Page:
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Sphagnum cristatum

Sphagnum cristatum
Sphagnum cristatum

Sphagnum Moss

Sphagnum cristatum Hampe

The genus Sphagnum, consisting of around 250 species, is one of the most commonly-used mosses in commercial industry. It belongs to the class Sphagnopsida and order Sphagnales and is the only member of the family Sphagnaceae. Six species of the genus are known from Australia, with S. cristatum being the most common.

distribution mapSphagnum peatlands make up only a small percentage of the Australian landscape and are a unique and distinct environment. The main distribution of the genus is along the east coast from southern Queensland through to Tasmania. However, it is also found in tropical to subtropical areas in northern Australia, as well as in southwestern Western Australia and southern South Australia. Alpine Sphagnum bogs and associated fens, found in permanently wet sites in high rainfall alpine, sub-alpine and montane areas of New South Wales, the Australian Capital Territory, Victoria and Tasmania, are listed as a threatened ecological community under the Commonwealth Environment Protection and Biodiversity Conservation Act 1999 (EPBC Act).

S. cristatum is a small to robust plant, pale to brownish-green in colour and forms dense mats of intertwined lateral branches with mop-like heads. It produces distinct reddish-brown spherical capsules which are borne on a thickened pseudopodium, but are rarely seen in natural populations, suggesting that reproduction is chiefly by vegetative means. Spore dispersal occurs in the spring when the capsules are mature. The leaves of S. cristatum are spirally arranged and are constructed of an inner core of dead hyaline cells surrounded by a narrow wall of living photosynthetic cell. The hyaline cells are large and contain small perforations that allow the plant to absorb and retain almost 20 times its own weight in water.

Sphagnum moss is used extensively in the horticultural industry because of its super-absorbent qualities. It is most often used in the propagation of orchids, as a soil additive to promote water retention and for the long-distant transportation of rootstock. It has also been used as a surgical dressing since World War I because of its antibacterial qualities and its capacity to absorb 6 times the amount of fluid as cotton.

S. cristatum is not easily cultivated because it requires a very narrow set of conditions under which it can grow successfully. It needs a stable temperature of 23–25 degrees, regular watering from a spray system for 20 seconds every 20 minutes and a limited light intensity, so is best suited to glasshouse conditions. Sphagnum doesn't respond well to the chlorine content in tap water and should only be watered with filtered water. Soil is not required for the cultivation of Sphagnum - it can be spread thinly into plastic seed trays. Small amounts of liquid fertiliser can be applied to encourage growth but care must be taken with the application. Pest control is not needed because Sphagnum has devised its own natural defense system against insect and fungus attack by liberating hydrogen ions and creating an intolerable pH level in its immediate environment.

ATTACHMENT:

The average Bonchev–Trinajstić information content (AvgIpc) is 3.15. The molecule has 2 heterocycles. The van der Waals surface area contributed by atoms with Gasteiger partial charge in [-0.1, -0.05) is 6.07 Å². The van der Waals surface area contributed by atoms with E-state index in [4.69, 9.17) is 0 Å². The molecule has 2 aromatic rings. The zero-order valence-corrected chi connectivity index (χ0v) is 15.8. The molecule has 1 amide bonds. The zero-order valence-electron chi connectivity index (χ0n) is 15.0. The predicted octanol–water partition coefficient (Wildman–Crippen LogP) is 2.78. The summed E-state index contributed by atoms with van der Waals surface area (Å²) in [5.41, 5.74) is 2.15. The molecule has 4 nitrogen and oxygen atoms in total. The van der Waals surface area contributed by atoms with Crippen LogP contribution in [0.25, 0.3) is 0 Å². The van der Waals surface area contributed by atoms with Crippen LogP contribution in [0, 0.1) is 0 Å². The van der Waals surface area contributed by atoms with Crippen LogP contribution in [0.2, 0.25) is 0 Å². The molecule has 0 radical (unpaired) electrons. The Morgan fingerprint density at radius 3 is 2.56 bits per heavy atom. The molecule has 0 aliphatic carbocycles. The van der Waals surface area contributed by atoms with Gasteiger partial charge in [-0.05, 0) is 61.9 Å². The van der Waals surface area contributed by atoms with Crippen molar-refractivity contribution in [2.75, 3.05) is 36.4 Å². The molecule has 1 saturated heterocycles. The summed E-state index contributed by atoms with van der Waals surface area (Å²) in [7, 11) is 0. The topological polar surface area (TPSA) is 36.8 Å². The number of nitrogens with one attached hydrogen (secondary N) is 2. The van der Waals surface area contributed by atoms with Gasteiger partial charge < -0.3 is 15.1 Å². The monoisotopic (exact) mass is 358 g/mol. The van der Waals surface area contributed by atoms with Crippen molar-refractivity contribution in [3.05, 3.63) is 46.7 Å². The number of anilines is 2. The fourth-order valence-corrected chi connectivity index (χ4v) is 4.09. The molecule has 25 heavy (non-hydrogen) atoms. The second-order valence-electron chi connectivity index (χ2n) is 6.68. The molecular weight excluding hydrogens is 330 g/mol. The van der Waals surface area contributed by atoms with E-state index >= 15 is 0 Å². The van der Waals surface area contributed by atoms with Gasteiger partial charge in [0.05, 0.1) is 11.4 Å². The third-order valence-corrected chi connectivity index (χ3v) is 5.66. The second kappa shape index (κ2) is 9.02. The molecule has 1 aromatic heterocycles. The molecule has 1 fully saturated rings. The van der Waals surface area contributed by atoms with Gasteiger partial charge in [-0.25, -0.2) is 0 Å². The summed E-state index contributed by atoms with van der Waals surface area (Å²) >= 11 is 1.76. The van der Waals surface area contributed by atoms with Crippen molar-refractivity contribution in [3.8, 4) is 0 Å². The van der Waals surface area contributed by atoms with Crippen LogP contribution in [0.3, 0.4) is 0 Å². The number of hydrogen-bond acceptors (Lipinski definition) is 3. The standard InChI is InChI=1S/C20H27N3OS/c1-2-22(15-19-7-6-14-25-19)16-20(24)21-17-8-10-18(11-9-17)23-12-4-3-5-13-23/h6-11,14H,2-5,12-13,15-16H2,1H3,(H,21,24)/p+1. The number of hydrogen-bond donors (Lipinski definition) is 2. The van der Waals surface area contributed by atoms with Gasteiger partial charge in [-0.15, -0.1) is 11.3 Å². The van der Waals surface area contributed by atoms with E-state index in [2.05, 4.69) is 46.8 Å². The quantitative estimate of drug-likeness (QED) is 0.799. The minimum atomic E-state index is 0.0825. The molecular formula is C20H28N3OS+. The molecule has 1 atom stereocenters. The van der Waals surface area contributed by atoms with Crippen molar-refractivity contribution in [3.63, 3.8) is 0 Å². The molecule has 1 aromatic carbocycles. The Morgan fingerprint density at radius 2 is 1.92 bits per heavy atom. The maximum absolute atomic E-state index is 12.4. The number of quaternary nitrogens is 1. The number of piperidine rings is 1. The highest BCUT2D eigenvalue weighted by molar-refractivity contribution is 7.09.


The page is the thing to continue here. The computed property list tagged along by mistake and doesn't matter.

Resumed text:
Limitations exist in the cultivation of S. cristatum mainly because it is very slow-growing and requires glasshouse conditions. The annual growth rate of natural S. cristatum populations is estimated to be between 0.4-4.2 cm. For these reasons some gardeners who like to see instant results may be disappointed. S. cristatum is a beautiful and fascinating plant and is well worth the little extra patience it requires to grow.

Text by Sharon Brown (2002 Student Botanical Intern); since updated online

Name meaning: Sphagnum cristatum

Sphagnum - from the word sphagnos, which goes back as far as the 4th century when it was used as a prescribed medication. The actual meaning of the word is thought to be 'astringent';

cristatum - from the Latin cristatus, meaning 'crested' and refers to the boat-shaped branch leaves which are wide and concave.


Whinam, J. 1997. The sustainability of Sphagnum moss harvesting in Australia. Parks and Wildlife Services. Tasmania, Australia.

Richardson, D.H.S. 1981. The Biology of Mosses. Blackwell Scientific Publications, London, UK.

Seppelt, R.D. 2000. The Sphagnopsida (Sphagnaceae; Ambuchananiaceae) in Australia. Hikobia Vol. 13: pp 163-183.

Department of the Environment 2015. National Recovery Plan for the Alpine Sphagnum Bogs and Associated Fens. Commonwealth of Australia. Available online at:

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